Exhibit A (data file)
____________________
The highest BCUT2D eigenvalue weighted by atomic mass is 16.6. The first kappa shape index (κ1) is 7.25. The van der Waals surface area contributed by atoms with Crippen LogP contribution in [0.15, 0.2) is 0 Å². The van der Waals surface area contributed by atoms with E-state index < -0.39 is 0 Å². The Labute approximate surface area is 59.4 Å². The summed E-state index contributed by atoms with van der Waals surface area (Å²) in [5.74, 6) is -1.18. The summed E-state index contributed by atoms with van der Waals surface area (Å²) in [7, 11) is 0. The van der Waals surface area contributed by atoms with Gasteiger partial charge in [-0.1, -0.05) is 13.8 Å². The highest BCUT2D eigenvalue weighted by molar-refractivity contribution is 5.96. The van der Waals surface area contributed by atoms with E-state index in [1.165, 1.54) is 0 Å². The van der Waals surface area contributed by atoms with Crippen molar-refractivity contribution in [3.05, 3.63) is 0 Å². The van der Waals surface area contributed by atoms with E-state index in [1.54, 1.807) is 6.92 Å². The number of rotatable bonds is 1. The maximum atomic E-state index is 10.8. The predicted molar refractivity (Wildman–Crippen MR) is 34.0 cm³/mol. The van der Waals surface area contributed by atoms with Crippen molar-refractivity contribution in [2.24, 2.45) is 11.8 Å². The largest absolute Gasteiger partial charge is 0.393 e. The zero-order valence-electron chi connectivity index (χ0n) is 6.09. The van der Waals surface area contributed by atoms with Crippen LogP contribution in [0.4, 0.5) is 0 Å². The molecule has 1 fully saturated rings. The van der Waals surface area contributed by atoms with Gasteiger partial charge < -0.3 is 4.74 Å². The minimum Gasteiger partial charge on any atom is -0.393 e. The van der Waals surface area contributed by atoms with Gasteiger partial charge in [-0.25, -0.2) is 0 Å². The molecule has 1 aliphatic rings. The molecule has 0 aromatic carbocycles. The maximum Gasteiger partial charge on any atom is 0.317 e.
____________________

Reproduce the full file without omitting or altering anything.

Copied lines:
The highest BCUT2D eigenvalue weighted by atomic mass is 16.6. The first kappa shape index (κ1) is 7.25. The van der Waals surface area contributed by atoms with Crippen LogP contribution in [0.15, 0.2) is 0 Å². The van der Waals surface area contributed by atoms with E-state index < -0.39 is 0 Å². The Labute approximate surface area is 59.4 Å². The summed E-state index contributed by atoms with van der Waals surface area (Å²) in [5.74, 6) is -1.18. The summed E-state index contributed by atoms with van der Waals surface area (Å²) in [7, 11) is 0. The van der Waals surface area contributed by atoms with Gasteiger partial charge in [-0.1, -0.05) is 13.8 Å². The highest BCUT2D eigenvalue weighted by molar-refractivity contribution is 5.96. The van der Waals surface area contributed by atoms with E-state index in [1.165, 1.54) is 0 Å². The van der Waals surface area contributed by atoms with Crippen molar-refractivity contribution in [3.05, 3.63) is 0 Å². The van der Waals surface area contributed by atoms with E-state index in [1.54, 1.807) is 6.92 Å². The number of rotatable bonds is 1. The maximum atomic E-state index is 10.8. The predicted molar refractivity (Wildman–Crippen MR) is 34.0 cm³/mol. The van der Waals surface area contributed by atoms with Crippen molar-refractivity contribution in [2.24, 2.45) is 11.8 Å². The largest absolute Gasteiger partial charge is 0.393 e. The zero-order valence-electron chi connectivity index (χ0n) is 6.09. The van der Waals surface area contributed by atoms with Crippen LogP contribution in [0.4, 0.5) is 0 Å². The molecule has 1 fully saturated rings. The van der Waals surface area contributed by atoms with Gasteiger partial charge < -0.3 is 4.74 Å². The minimum Gasteiger partial charge on any atom is -0.393 e. The van der Waals surface area contributed by atoms with Gasteiger partial charge in [-0.25, -0.2) is 0 Å². The molecule has 1 aliphatic rings. The molecule has 0 aromatic carbocycles. The maximum Gasteiger partial charge on any atom is 0.317 e.